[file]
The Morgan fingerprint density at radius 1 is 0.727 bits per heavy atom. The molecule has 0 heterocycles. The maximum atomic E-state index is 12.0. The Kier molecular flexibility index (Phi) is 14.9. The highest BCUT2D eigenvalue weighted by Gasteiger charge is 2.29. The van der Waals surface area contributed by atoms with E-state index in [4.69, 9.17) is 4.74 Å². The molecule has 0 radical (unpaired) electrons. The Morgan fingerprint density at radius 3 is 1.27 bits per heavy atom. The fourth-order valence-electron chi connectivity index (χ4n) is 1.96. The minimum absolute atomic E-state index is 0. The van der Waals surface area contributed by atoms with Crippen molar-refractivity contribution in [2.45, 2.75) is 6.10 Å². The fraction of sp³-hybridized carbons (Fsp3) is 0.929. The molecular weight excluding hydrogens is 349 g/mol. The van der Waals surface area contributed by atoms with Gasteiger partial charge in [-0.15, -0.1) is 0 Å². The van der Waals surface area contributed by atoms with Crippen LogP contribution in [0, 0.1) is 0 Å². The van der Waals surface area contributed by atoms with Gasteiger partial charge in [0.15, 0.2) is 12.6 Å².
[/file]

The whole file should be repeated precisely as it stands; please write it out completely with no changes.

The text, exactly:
The Morgan fingerprint density at radius 1 is 0.727 bits per heavy atom. The molecule has 0 heterocycles. The maximum atomic E-state index is 12.0. The Kier molecular flexibility index (Phi) is 14.9. The highest BCUT2D eigenvalue weighted by Gasteiger charge is 2.29. The van der Waals surface area contributed by atoms with E-state index in [4.69, 9.17) is 4.74 Å². The molecule has 0 radical (unpaired) electrons. The Morgan fingerprint density at radius 3 is 1.27 bits per heavy atom. The fourth-order valence-electron chi connectivity index (χ4n) is 1.96. The minimum absolute atomic E-state index is 0. The van der Waals surface area contributed by atoms with Crippen molar-refractivity contribution in [2.45, 2.75) is 6.10 Å². The fraction of sp³-hybridized carbons (Fsp3) is 0.929. The molecular weight excluding hydrogens is 349 g/mol. The van der Waals surface area contributed by atoms with Gasteiger partial charge in [-0.15, -0.1) is 0 Å². The van der Waals surface area contributed by atoms with Crippen LogP contribution in [0, 0.1) is 0 Å². The van der Waals surface area contributed by atoms with Gasteiger partial charge in [0.15, 0.2) is 12.6 Å².